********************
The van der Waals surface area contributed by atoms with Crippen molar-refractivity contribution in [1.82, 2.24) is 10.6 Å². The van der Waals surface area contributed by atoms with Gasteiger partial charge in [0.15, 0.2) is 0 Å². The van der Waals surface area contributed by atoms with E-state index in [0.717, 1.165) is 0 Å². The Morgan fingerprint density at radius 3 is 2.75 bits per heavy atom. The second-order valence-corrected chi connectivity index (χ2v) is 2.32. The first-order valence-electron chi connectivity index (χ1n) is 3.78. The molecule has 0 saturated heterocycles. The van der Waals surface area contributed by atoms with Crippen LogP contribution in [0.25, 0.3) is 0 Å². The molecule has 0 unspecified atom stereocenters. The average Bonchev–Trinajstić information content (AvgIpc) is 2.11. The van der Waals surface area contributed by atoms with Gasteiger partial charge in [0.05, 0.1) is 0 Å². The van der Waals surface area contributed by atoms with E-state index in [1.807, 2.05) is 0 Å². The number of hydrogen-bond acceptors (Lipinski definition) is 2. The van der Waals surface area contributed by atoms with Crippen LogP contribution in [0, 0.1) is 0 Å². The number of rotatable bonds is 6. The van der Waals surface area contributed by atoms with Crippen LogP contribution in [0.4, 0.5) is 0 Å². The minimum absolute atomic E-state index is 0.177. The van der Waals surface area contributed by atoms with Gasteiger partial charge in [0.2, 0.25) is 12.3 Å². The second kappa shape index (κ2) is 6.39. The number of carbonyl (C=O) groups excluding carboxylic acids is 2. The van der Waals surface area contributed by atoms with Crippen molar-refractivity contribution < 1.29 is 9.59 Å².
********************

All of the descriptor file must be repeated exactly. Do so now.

The van der Waals surface area contributed by atoms with Crippen molar-refractivity contribution in [1.82, 2.24) is 10.6 Å². The van der Waals surface area contributed by atoms with Gasteiger partial charge in [0.15, 0.2) is 0 Å². The van der Waals surface area contributed by atoms with E-state index in [0.717, 1.165) is 0 Å². The Morgan fingerprint density at radius 3 is 2.75 bits per heavy atom. The second-order valence-corrected chi connectivity index (χ2v) is 2.32. The first-order valence-electron chi connectivity index (χ1n) is 3.78. The molecule has 0 saturated heterocycles. The van der Waals surface area contributed by atoms with Crippen LogP contribution in [0.25, 0.3) is 0 Å². The molecule has 0 unspecified atom stereocenters. The average Bonchev–Trinajstić information content (AvgIpc) is 2.11. The van der Waals surface area contributed by atoms with Gasteiger partial charge in [0.05, 0.1) is 0 Å². The van der Waals surface area contributed by atoms with E-state index in [1.807, 2.05) is 0 Å². The number of hydrogen-bond acceptors (Lipinski definition) is 2. The van der Waals surface area contributed by atoms with Crippen LogP contribution in [0, 0.1) is 0 Å². The number of rotatable bonds is 6. The van der Waals surface area contributed by atoms with Crippen LogP contribution in [0.4, 0.5) is 0 Å². The minimum absolute atomic E-state index is 0.177. The van der Waals surface area contributed by atoms with Gasteiger partial charge in [0.2, 0.25) is 12.3 Å². The second kappa shape index (κ2) is 6.39. The number of carbonyl (C=O) groups excluding carboxylic acids is 2. The van der Waals surface area contributed by atoms with Crippen molar-refractivity contribution < 1.29 is 9.59 Å².